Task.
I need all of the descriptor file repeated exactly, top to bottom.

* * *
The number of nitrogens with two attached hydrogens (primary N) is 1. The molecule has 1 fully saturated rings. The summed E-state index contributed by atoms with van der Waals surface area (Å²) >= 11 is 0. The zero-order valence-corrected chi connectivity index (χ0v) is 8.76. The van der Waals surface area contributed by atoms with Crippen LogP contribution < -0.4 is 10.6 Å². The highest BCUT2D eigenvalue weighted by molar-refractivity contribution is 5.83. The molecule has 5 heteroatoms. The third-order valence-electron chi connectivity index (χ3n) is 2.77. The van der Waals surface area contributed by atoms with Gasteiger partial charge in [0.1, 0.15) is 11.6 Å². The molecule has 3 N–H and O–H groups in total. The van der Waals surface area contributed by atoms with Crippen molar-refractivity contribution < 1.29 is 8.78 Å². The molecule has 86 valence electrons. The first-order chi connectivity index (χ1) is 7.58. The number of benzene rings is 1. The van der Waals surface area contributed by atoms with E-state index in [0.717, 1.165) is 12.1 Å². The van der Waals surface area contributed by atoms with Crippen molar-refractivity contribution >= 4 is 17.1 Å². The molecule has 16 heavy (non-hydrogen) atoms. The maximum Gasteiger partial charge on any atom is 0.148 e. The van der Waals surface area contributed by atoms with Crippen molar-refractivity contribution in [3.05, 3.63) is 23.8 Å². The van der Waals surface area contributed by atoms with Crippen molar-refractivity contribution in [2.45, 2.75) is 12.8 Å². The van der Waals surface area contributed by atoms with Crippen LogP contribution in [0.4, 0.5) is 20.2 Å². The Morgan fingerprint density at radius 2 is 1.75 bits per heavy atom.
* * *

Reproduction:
The number of nitrogens with two attached hydrogens (primary N) is 1. The molecule has 1 fully saturated rings. The summed E-state index contributed by atoms with van der Waals surface area (Å²) >= 11 is 0. The zero-order valence-corrected chi connectivity index (χ0v) is 8.76. The van der Waals surface area contributed by atoms with Crippen LogP contribution < -0.4 is 10.6 Å². The highest BCUT2D eigenvalue weighted by molar-refractivity contribution is 5.83. The molecule has 5 heteroatoms. The third-order valence-electron chi connectivity index (χ3n) is 2.77. The van der Waals surface area contributed by atoms with Gasteiger partial charge in [0.1, 0.15) is 11.6 Å². The molecule has 3 N–H and O–H groups in total. The van der Waals surface area contributed by atoms with Crippen molar-refractivity contribution < 1.29 is 8.78 Å². The molecule has 86 valence electrons. The first-order chi connectivity index (χ1) is 7.58. The number of benzene rings is 1. The van der Waals surface area contributed by atoms with E-state index in [0.717, 1.165) is 12.1 Å². The van der Waals surface area contributed by atoms with Crippen molar-refractivity contribution >= 4 is 17.1 Å². The molecule has 16 heavy (non-hydrogen) atoms. The maximum Gasteiger partial charge on any atom is 0.148 e. The van der Waals surface area contributed by atoms with Crippen molar-refractivity contribution in [3.05, 3.63) is 23.8 Å². The van der Waals surface area contributed by atoms with Crippen molar-refractivity contribution in [2.45, 2.75) is 12.8 Å². The van der Waals surface area contributed by atoms with Crippen LogP contribution in [0.4, 0.5) is 20.2 Å². The Morgan fingerprint density at radius 2 is 1.75 bits per heavy atom.